The Adafruit’s ATWINC1500 WiFi Breakout Arduino Compatible

In front of the abundance of wireless communication hardware for prototyping automation and robotics applications, we take a look around to select smashing electronics and present them to you in a compact overview. Every release keeps you engaged and lets you learn and build experimental robots and automation applications as well.

In this article, we explore the features and functions of the Adafruit’s ATWINC1500 WiFi Breakout board. The WiFi breakout board is designed for quick and easy use, and the work becomes even simpler when you take a look at the tutorial that has been developed to show you how to connect the ATWINC1500 WiFi Breakout board with Arduino.

The ATWINC1500 WiFi Breakout board is an all-in-one platform to connect your Arduino UNO or Zero to the Internet with a WiFi module from Atmel. The WiFi module from Atmel is 802.11bgn-capable, have SSL support and rock solid performance. In addition, the breakout board has USB support and a built-in battery charger.

We know that many of you already use the CC3000 WiFi module from Texas Instruments to connect the Arduino board to the Internet. If you use it and doesn’t work as you might expect, the ATWINC1500 WiFi board could completely replaced the CC3000 module.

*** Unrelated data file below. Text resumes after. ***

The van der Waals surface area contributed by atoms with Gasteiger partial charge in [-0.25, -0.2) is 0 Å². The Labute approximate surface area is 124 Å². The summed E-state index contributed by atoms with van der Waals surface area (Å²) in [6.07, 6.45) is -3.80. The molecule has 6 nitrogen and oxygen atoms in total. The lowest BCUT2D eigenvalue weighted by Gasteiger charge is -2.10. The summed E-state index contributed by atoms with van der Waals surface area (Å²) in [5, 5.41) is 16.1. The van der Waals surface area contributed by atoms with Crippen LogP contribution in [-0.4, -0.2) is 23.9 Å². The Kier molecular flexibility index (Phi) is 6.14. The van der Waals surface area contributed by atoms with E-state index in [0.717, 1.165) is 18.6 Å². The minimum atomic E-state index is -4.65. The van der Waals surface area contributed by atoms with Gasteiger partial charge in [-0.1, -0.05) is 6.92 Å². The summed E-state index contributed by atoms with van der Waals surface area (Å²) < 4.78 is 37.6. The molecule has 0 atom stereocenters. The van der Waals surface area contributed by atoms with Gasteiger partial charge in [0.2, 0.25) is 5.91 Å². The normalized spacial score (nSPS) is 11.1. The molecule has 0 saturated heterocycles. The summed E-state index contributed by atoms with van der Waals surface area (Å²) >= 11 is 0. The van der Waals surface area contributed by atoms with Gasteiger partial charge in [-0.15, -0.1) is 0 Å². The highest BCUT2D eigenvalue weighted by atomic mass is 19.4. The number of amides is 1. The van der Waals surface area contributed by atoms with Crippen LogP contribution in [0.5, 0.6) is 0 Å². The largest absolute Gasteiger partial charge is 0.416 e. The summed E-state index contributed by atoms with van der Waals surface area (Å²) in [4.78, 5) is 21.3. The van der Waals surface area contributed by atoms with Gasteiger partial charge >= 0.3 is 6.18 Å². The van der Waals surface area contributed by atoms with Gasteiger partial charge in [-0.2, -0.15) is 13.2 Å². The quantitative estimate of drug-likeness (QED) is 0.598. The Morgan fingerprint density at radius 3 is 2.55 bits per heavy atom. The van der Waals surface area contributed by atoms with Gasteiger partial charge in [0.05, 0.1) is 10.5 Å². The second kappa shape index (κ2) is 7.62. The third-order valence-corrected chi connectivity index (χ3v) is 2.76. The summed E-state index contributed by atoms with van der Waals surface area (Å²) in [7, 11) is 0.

Key Specifications
  • On Security: the module supports WEP, WPA and WPA2 encryption;
  • On Communication: the WiFi breakout module uses the SPI interface to communicate with the Arduino, so what you need are about six wires, and you’ll have a ready to go WiFi connection. More than that, you can use the board with 3V or 5V logic, since the breakout comes with level shifting on all the input pins;


This tutorial shows you step-by-step how to connect the Adafruit’s ATWINC1500 WiFi breakout board to the Arduino and connect to a WiFi network.

Adafruit ATWINC1500 WiFi Breakout | Adafruit

Last But Not Least

We are regularly looking for the most innovative Arduino-compatible electronics pieces that make the communication better and faster. If you build one of them, please contact us at — we would like to support you on Into Robotics.

(Image credits: Adafruit)

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